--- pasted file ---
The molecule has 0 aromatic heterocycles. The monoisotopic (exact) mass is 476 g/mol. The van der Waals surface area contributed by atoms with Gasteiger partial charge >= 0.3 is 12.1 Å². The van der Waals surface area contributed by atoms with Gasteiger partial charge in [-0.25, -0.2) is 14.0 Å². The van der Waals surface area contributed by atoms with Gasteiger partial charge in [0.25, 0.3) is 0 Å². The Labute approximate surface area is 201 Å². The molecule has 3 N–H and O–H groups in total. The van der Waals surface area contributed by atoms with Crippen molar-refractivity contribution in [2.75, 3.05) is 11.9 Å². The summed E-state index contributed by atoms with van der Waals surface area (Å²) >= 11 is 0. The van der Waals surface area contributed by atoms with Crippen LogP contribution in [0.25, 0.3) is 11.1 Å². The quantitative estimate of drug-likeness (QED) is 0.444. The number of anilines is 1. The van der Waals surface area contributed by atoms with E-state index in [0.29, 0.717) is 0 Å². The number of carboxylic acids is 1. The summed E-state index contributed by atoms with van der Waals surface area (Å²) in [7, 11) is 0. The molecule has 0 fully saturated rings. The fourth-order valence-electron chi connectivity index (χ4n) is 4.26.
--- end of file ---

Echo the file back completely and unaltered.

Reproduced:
The molecule has 0 aromatic heterocycles. The monoisotopic (exact) mass is 476 g/mol. The van der Waals surface area contributed by atoms with Gasteiger partial charge >= 0.3 is 12.1 Å². The van der Waals surface area contributed by atoms with Gasteiger partial charge in [-0.25, -0.2) is 14.0 Å². The van der Waals surface area contributed by atoms with Gasteiger partial charge in [0.25, 0.3) is 0 Å². The Labute approximate surface area is 201 Å². The molecule has 3 N–H and O–H groups in total. The van der Waals surface area contributed by atoms with Crippen molar-refractivity contribution in [2.75, 3.05) is 11.9 Å². The summed E-state index contributed by atoms with van der Waals surface area (Å²) >= 11 is 0. The van der Waals surface area contributed by atoms with Crippen LogP contribution in [0.25, 0.3) is 11.1 Å². The quantitative estimate of drug-likeness (QED) is 0.444. The number of anilines is 1. The van der Waals surface area contributed by atoms with E-state index in [0.29, 0.717) is 0 Å². The number of carboxylic acids is 1. The summed E-state index contributed by atoms with van der Waals surface area (Å²) in [7, 11) is 0. The molecule has 0 fully saturated rings. The fourth-order valence-electron chi connectivity index (χ4n) is 4.26.